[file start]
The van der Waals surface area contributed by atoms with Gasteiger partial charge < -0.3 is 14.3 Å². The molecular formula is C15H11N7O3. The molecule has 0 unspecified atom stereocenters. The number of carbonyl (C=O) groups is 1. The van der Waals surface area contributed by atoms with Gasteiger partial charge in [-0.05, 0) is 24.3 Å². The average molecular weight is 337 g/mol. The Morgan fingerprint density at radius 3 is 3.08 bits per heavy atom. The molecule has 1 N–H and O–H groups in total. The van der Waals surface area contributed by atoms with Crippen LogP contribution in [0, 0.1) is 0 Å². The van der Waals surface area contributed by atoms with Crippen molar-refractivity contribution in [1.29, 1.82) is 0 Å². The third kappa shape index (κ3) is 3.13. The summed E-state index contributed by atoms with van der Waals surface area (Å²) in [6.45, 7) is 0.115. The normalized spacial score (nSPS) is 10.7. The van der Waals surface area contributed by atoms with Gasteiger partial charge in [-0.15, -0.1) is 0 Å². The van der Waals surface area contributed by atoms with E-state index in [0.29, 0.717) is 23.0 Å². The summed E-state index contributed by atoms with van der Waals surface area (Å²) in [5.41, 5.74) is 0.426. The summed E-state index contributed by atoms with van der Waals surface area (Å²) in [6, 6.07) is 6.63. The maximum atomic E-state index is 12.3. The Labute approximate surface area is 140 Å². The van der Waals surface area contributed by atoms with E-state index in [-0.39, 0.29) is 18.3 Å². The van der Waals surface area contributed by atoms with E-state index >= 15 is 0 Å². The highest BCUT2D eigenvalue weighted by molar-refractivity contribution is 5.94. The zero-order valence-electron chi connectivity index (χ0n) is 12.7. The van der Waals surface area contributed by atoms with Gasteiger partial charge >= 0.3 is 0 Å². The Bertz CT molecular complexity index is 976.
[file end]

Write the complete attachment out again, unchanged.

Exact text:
The van der Waals surface area contributed by atoms with Gasteiger partial charge < -0.3 is 14.3 Å². The molecular formula is C15H11N7O3. The molecule has 0 unspecified atom stereocenters. The number of carbonyl (C=O) groups is 1. The van der Waals surface area contributed by atoms with Gasteiger partial charge in [-0.05, 0) is 24.3 Å². The average molecular weight is 337 g/mol. The Morgan fingerprint density at radius 3 is 3.08 bits per heavy atom. The molecule has 1 N–H and O–H groups in total. The van der Waals surface area contributed by atoms with Crippen LogP contribution in [0, 0.1) is 0 Å². The van der Waals surface area contributed by atoms with Crippen molar-refractivity contribution in [1.29, 1.82) is 0 Å². The third kappa shape index (κ3) is 3.13. The summed E-state index contributed by atoms with van der Waals surface area (Å²) in [6.45, 7) is 0.115. The normalized spacial score (nSPS) is 10.7. The van der Waals surface area contributed by atoms with Gasteiger partial charge in [-0.15, -0.1) is 0 Å². The van der Waals surface area contributed by atoms with E-state index in [0.29, 0.717) is 23.0 Å². The summed E-state index contributed by atoms with van der Waals surface area (Å²) in [5.41, 5.74) is 0.426. The summed E-state index contributed by atoms with van der Waals surface area (Å²) in [6, 6.07) is 6.63. The maximum atomic E-state index is 12.3. The Labute approximate surface area is 140 Å². The van der Waals surface area contributed by atoms with E-state index in [-0.39, 0.29) is 18.3 Å². The van der Waals surface area contributed by atoms with E-state index >= 15 is 0 Å². The highest BCUT2D eigenvalue weighted by molar-refractivity contribution is 5.94. The zero-order valence-electron chi connectivity index (χ0n) is 12.7. The van der Waals surface area contributed by atoms with Gasteiger partial charge >= 0.3 is 0 Å². The Bertz CT molecular complexity index is 976.